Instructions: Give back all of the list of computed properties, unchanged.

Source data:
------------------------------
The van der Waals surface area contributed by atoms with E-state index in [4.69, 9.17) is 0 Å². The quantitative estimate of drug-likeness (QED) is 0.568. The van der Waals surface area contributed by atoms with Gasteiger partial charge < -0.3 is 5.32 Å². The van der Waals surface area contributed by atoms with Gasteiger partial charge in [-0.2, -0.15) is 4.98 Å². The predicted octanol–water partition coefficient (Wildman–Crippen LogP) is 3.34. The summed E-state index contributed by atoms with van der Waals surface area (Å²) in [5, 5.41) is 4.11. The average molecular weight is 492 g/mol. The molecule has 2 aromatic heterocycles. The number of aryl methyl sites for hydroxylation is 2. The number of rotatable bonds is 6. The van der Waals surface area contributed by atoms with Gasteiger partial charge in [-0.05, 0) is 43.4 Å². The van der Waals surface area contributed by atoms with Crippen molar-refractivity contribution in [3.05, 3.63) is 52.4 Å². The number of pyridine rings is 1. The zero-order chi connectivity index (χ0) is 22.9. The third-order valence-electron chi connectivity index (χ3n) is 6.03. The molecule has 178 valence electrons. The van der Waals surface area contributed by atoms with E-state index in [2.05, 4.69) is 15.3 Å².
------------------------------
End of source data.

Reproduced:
The van der Waals surface area contributed by atoms with E-state index in [4.69, 9.17) is 0 Å². The quantitative estimate of drug-likeness (QED) is 0.568. The van der Waals surface area contributed by atoms with Gasteiger partial charge < -0.3 is 5.32 Å². The van der Waals surface area contributed by atoms with Gasteiger partial charge in [-0.2, -0.15) is 4.98 Å². The predicted octanol–water partition coefficient (Wildman–Crippen LogP) is 3.34. The summed E-state index contributed by atoms with van der Waals surface area (Å²) in [5, 5.41) is 4.11. The average molecular weight is 492 g/mol. The molecule has 2 aromatic heterocycles. The number of aryl methyl sites for hydroxylation is 2. The number of rotatable bonds is 6. The van der Waals surface area contributed by atoms with Gasteiger partial charge in [-0.05, 0) is 43.4 Å². The van der Waals surface area contributed by atoms with Crippen molar-refractivity contribution in [3.05, 3.63) is 52.4 Å². The number of pyridine rings is 1. The zero-order chi connectivity index (χ0) is 22.9. The third-order valence-electron chi connectivity index (χ3n) is 6.03. The molecule has 178 valence electrons. The van der Waals surface area contributed by atoms with E-state index in [2.05, 4.69) is 15.3 Å².